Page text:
performed at room temperature by IBAD. Figure 1 is a schematic diagram of the IBAD system. The electronbeam evaporation of niobium with a deposition rate of 0.4 nm s~ was controlled with a quartz-crystal rate monitor. During growth, the films were bombarded with 250 or 500 eV argon ions generated by 3 cm Kaufman-type ion guns. Various [Ar~]/[NbJ atomic ratios, from 0 (i.e. no ion bombardment) to 0.8, were used. The ion flux was measured with a beam calorimeter that is sensitive to ions and neutrals but insensitive to secondary electrons [5].The substrate was positioned at 450 to the vapor and ion fluxes, which were vertical and horizontal respectively. Before deposition, the substrates were sputter cleaned 2. for 20 mm with a 250 eV ion beam at 0.25 mA cm 2.2. Corrosion and scratch tests Protection of the niobium coatings was evaluated at room temperature in a 3% NaCI solution open to air. Potentiodynamic anodic polarization was chosen as the test technique. Although this technique may not be capable of distinguishing coatings deposited under different conditions, it can show if the niobium coatings can isolate SS substrates and behave like bulk niobium; thus it permits the determination of optimum deposition conditions. Galvanic scratch tests were performed to investigate whether a coating made of highly anodic material (i.e. niobium) can protect a less anodic substrate (i.e. 3l6L SS). In this test, the Nb—SS couple was immersed in the solution for I h, and the galvanic current was dropped to an unmeasurable amount. Niobium, SS, and both electrodes were scratched sequentially with a ceramic stylus, and galvanic currents were recorded against time.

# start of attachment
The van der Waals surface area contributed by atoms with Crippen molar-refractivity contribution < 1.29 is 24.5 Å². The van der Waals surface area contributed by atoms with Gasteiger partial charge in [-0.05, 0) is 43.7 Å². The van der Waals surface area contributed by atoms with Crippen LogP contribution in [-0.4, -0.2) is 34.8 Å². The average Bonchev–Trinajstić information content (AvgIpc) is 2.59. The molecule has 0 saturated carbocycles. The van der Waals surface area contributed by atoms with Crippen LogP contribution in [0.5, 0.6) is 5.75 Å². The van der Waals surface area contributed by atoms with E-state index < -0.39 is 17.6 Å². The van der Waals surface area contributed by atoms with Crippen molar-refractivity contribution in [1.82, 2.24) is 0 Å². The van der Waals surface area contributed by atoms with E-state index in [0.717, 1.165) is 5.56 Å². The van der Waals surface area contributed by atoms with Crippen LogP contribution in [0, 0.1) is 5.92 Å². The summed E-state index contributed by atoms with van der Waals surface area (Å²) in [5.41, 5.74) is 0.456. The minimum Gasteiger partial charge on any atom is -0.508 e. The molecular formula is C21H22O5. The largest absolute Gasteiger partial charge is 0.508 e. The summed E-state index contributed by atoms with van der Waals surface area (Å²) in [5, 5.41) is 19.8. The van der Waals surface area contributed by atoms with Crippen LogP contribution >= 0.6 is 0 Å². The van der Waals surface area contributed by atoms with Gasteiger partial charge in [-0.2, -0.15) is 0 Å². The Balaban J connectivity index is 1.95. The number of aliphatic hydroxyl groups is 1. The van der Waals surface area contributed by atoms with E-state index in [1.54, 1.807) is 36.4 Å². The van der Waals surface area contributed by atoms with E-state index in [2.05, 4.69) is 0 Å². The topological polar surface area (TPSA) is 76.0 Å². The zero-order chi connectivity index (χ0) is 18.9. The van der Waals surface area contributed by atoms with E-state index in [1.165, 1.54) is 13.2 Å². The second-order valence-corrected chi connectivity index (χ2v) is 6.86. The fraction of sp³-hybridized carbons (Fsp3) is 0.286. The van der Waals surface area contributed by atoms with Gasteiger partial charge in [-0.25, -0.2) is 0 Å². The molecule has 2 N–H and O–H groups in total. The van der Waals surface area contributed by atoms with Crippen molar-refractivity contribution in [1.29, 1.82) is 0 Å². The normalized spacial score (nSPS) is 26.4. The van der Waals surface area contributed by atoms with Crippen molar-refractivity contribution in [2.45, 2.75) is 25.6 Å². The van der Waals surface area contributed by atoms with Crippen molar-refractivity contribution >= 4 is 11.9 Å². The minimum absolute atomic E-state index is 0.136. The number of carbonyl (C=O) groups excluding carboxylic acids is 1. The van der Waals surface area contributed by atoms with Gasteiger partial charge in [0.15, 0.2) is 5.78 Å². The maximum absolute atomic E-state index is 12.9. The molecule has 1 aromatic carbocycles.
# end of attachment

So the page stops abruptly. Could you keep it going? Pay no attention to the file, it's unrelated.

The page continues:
ru.